Experiencing haptic wearables at the 2022 Goodwood Festival of Speed in the UK gave me the opportunity to immerse myself in VR gaming in a tactile and exciting way – my whole body could touch and feel digital objects as if they were real. That was wild and then, with some tactile wearables for my hands, things got weird.
While trying on the Teslasuit – a full-body haptic suit that was the most immersive VR device I’ve ever used – I also wore the Teslasuit gloves. Much like the full body Teslasuit, Teslasuit Gloves are designed to work with the best VR headsets to make experiences more real using haptics.
To do this, he borrows elements from the Teslasuit’s design. The glove has electrodes placed against each of your fingertips that can emit a current from 1mA to 80mA in different patterns to stimulate your muscles and mimic real sensations.
The glove takes things up a notch with a new trick: force feedback, which works in tandem with its motion tracking features. Using an exoskeleton, the glove can impose some mechanical resistance and restrict finger movements. When you pick up a virtual object — say, an apple — your fingers won’t be able to move into the space the fruit would occupy if you were actually holding it. You are forced to hold it.
Additionally, the glove can use its exoskeleton to manipulate the movement of its hands, giving control of its movement to someone else.
To get a sense of how force feedback might work, I had to give a glove to another user while a feature called mirroring was turned on. One of us would be given control at a time and whoever was in charge could move their hand freely; the other person would feel the exoskeleton gently forcing their hand to copy what the controller was doing with theirs.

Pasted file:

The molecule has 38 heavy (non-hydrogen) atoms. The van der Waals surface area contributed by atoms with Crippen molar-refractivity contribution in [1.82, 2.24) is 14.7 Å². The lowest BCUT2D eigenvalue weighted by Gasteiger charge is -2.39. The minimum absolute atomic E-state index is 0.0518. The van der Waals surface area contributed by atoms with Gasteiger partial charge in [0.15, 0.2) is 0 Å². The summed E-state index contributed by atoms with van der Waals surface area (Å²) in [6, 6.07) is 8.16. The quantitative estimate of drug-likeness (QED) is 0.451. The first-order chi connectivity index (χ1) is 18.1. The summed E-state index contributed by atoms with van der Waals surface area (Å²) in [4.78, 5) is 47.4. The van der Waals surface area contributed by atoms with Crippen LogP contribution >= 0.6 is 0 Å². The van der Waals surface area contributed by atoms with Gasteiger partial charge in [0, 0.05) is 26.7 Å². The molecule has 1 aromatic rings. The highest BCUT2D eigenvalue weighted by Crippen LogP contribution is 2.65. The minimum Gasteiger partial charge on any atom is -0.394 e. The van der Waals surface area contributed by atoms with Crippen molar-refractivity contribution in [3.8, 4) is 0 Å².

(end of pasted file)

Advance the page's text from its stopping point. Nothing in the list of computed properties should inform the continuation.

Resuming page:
Using this tool, I could give a thumbs-up, grab an imaginary bottle of water, and shake hands with someone who wasn’t there. This kind of technology, while a little scary at first, can pave the way for immersive scenes from video games or VR movies that let you experience what the protagonist is going through.
For now, though, Teslasuit gloves are being designed with teaching in mind. CEO Sergei Nossoff explained that one application could be training new surgeons, letting them watch while a specialist performs a complicated operation so that novices can get an idea of what they should do if faced with similar situations.
Listening to this example, it was easy to imagine gloves being used in reverse, where an inexperienced surgeon could be controlled by a specialist many miles away. Although we are still a little far from that.
The Teslasuit gloves felt more like a work in progress than the Teslasuit itself, but they were no less exciting. The potential to bring VR objects to life was clear to see – and if I can wear the gloves again, I’d love to play Half-Life Alyx or Resident Evil 4 VR in them. Or maybe something where the objects I pick up aren’t that scary – maybe Vacation Simulator.